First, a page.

Beneath the Surface, We Meet

Under the Influence" is nothing if not ambitious: more than 60 artists, some represented by more than one work; three curators, all artists in their own right; and two separate venues, one of which will display its portion of the show for nearly a full year.

The exhibition is a joint venture between the Art and Culture Center of Hollywood, which contributed one of the curators, Jane Hart, and Girls' Club, which contributed the other two, Michelle Weinberg and Francie Bishop Good. Promotional materials characterize the show as "a multimedia exploration of [how] artists influence one another on every level" and refer to "collaboration and cross-pollination of ideas and methods."

There's even something that sounds sort of like a mission statement: "Through local social networks and collaborations, mentor/student relationships, and by virtue of conceptual or aesthetic sympathies, artists affect one another. Art production patterned after do-it-yourself business models — so popular among emerging artists today — has an antecedent in the feminist collectives of the '70s and '80s that challenged the isolation and originality of the individual artist prominent at the time."

While this may seem like not much more than a fancy way of restating the obvious, it strikes me more as a rationalization for bringing together so much diverse art by so many diverse artists under one banner. There's an air of "Let's put on a show!" about the whole enterprise. Although a show of this size and scope might typically be expected to be a juried competition, or maybe a survey of a large permanent collection, "Under the Influence" is neither — although chunks of it come from various private collections, like that of Girls' Club itself.

A few words about Girls' Club, which I'm writing about for the first time. It is a private foundation, started in 2006 by Francie Bishop Good and David Horvitz, who might be best described as two of South Florida's most prominent arts activists and philanthropists, though even that sweeping generalization seems inadequate. New Times named Good the year's Best Local Artist, citing her and her husband's involvement with, to name just two examples, the Museum of Art/Fort Lauderdale and North Miami's Museum of Contemporary Art. The title of a Gertrude Stein biography, Everybody Who Was Anybody, comes to mind when considering the couple's cultural connections.

Girls' Club opened its headquarters in downtown Fort Lauderdale last fall, when it presented its first yearlong exhibition, "Talking Heads." The space, a few doors down from City Hall, is a warehouse that was redesigned by local architect Margi Glavovic Nothard, who created the dramatic exterior staircase that the Museum of Art/Fort Lauderdale used during its King Tut extravaganza (and which has remained out of commission pretty much ever since). Along with storage areas, an ingeniously concealed office, and Good's personal studio, the transformed space is also home to a bright, airy two-level gallery, which is where the bulk of "Under the Influence" is on display.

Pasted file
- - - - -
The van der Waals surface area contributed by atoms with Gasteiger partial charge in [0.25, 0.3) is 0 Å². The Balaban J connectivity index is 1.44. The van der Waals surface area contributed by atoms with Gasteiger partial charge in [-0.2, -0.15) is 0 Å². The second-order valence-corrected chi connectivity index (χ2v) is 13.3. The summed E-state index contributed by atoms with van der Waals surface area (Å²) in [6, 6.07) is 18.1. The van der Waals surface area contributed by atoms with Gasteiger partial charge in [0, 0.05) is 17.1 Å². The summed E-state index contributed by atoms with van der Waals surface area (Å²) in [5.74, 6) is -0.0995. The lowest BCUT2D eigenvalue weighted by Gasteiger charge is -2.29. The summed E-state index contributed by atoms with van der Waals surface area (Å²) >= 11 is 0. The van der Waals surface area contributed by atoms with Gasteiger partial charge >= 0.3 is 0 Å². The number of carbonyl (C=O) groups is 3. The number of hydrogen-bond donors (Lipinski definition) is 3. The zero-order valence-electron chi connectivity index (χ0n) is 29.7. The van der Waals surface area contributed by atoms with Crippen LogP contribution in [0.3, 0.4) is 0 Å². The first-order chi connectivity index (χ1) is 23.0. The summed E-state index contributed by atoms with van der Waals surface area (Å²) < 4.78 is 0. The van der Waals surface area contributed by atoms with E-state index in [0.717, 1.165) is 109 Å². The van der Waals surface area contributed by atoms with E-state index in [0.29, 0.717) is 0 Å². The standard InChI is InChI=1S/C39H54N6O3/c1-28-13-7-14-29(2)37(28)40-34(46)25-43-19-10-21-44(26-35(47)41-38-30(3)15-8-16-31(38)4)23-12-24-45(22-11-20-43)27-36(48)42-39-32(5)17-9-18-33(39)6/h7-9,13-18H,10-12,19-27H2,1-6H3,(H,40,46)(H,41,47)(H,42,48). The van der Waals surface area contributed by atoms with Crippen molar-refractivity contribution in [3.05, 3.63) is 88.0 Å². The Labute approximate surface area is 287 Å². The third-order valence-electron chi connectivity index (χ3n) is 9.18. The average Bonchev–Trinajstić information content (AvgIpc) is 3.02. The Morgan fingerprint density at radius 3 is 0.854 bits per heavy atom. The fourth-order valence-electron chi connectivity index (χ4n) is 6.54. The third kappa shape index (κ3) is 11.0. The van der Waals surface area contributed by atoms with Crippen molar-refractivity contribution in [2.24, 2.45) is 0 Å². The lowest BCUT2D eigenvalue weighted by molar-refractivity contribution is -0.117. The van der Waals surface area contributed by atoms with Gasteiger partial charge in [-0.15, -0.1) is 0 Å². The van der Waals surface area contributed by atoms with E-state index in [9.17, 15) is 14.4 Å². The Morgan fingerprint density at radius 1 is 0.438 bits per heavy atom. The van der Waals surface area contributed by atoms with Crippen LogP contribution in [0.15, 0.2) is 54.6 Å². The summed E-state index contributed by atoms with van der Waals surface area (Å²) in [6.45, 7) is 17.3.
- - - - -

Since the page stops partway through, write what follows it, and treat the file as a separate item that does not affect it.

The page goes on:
Since the theme of the exhibition is, essentially, itself, it's left to the viewer to draw conclusions, pick up on connections, and impose readings on the art. When I visited, I got the impression from Girls' Club president Michelle Weinberg that that's entirely in keeping with the show's conception and execution. As I wandered through the little upstairs space, for example, I detected the idea of flight, both literally and metaphorically, as a motif that reasserts itself in work after work.

Downstairs proves a trickier proposition. At first I wondered what on earth so many disparate works might have in common. But then I noticed that a number of the artists seem to be working with a set of similar compositional components. It's as if they had somehow plucked the same random ingredients from a great cultural unconscious — certain shapes and colors and textures that reappear in seemingly unrelated works. It sounds a little offbeat, I know, but it's also consistent with the show's stated concerns.

Unless wall text panels have been added since I was there, the Girls' Club installation is presented without supplementary information. The Art and Culture Center segment of the show is given a more traditional treatment: text panels that establish more specific contexts for the work. It's an approach I much prefer.

Overall, sculpture and especially video have a considerably stronger presence at Girls' Club, although there's a video at the Art and Culture Center that really got under my skin. I hesitate to single out just one work in an exhibition that's so much about the dynamics of the group, but if I were in the unenviable position of having to pick a Best in Show, it might well be Karaoke Wrong Number 2001-2004, a DVD for which artist Rachel Perry Welty compiled seven minutes' worth of wrong-number messages from her answering machine, then filmed herself in a virtuoso lip-sync performance of them, back to back and with no props.

I can only begin to characterize the range of responses this deceptively complex piece provoked in me. It made me smile, it made me laugh, it made me wonder how long Welty had to practice to get so good at lip-syncing to these highly varied voices. Maybe that's why I like it so much. Hey, maybe that's why I like "Under the Influence" so much. It's the kind of show that sneaks up from behind and takes you by surprise.

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Michael Mills